Automated Students' short answers assessment

Abstract

The objective of this innovative project was to create an automated web application for the assessment and scoring of computer science-related short answers. This solution directly addresses the often labor-intensive and time-consuming process of manually grading written responses, a challenge that educators across various academic disciplines frequently encounter. The developed web application stands out not just for its efficiency but also for its versatility, being applicable to a wide range of subjects beyond computer science, provided that appropriate teacher answer files are supplied.

At the heart of the application lies a user-friendly interface created using ReactJS. This frontend allows educators to seamlessly upload 'teacher' and 'student' files in .tsv format. Following the upload, the application's backend, developed using Flask, takes over. It processes these submissions by comparing student responses against predefined model answers. The scoring mechanism of the application is particularly noteworthy. It employs an advanced semantic analysis approach, utilizing a pre-existing deep learning model, RoBERTa Large. This model is integral to the AutoGrader class, which is responsible for the semantic evaluation of the text.

The grading logic embedded within the AutoGrader class is both innovative and sophisticated. It assesses student responses by breaking them down into phrases and then computing the semantic similarity between each phrase and the concepts outlined in the model answers. The process employs SentenceTransformer to generate text embeddings, allowing for a nuanced evaluation based on cosine similarity between vector representations. This method ensures a grading system that transcends simple keyword matching, delving into the semantic content and understanding of the student answers.

The application boasts several key features that enhance user experience and provide educators with comprehensive insights into student performance. These include the ability to display scores and grades directly on the web application, download detailed Grade Reports that include each question, student's response, the grade awarded, and the model answer. Additionally, the application allows for the viewing of previous submissions and the downloading of historical documents such as past versions of 'teacher file', 'student file', and grade reports.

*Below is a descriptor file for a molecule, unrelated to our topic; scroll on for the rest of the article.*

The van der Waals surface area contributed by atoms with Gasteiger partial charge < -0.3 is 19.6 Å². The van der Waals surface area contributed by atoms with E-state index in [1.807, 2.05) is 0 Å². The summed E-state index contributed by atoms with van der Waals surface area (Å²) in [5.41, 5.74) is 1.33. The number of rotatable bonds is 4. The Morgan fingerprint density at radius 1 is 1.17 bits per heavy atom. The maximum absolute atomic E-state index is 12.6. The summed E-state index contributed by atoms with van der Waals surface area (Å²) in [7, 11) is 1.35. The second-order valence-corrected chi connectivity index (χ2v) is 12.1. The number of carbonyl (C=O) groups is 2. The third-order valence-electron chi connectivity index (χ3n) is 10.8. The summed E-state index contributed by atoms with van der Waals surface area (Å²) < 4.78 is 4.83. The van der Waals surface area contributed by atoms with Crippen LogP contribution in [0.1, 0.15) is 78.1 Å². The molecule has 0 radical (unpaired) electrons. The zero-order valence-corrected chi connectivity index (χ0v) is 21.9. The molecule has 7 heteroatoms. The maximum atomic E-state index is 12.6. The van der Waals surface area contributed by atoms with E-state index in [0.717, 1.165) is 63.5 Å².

In terms of future development, the project team has outlined several ambitious goals. These include implementing a dataset-driven strategy for enhancing the training of deep learning models, thereby significantly advancing the current framework. Another focus will be on allowing for a variety of file types to be uploaded for both teacher and student files, thereby increasing the accessibility and usability of the system. Lastly, there are plans to update the functionality and appearance of the web application, incorporating features such as scrolling, standardized formatting, and improved design elements to enhance the overall user experience.

The project was developed with the invaluable guidance and support of Dr. Mohamed Farag, a research associate at the Center for Sustainable Mobility at Virginia Tech. Dr. Farag's expertise in computer science and his commitment to educational innovation have been instrumental in steering the project towards success.

In conclusion, this project marks a significant advancement in the field of educational technology, particularly in the realm of academic grading. By leveraging the power of artificial intelligence and modern web technologies, it provides an efficient, reliable, and versatile tool for educators, streamlining the grading process and offering a scalable solution adaptable to various academic contexts. The future developments outlined promise to further enhance the capabilities of this already impressive tool, pointing towards a new era in academic assessment.

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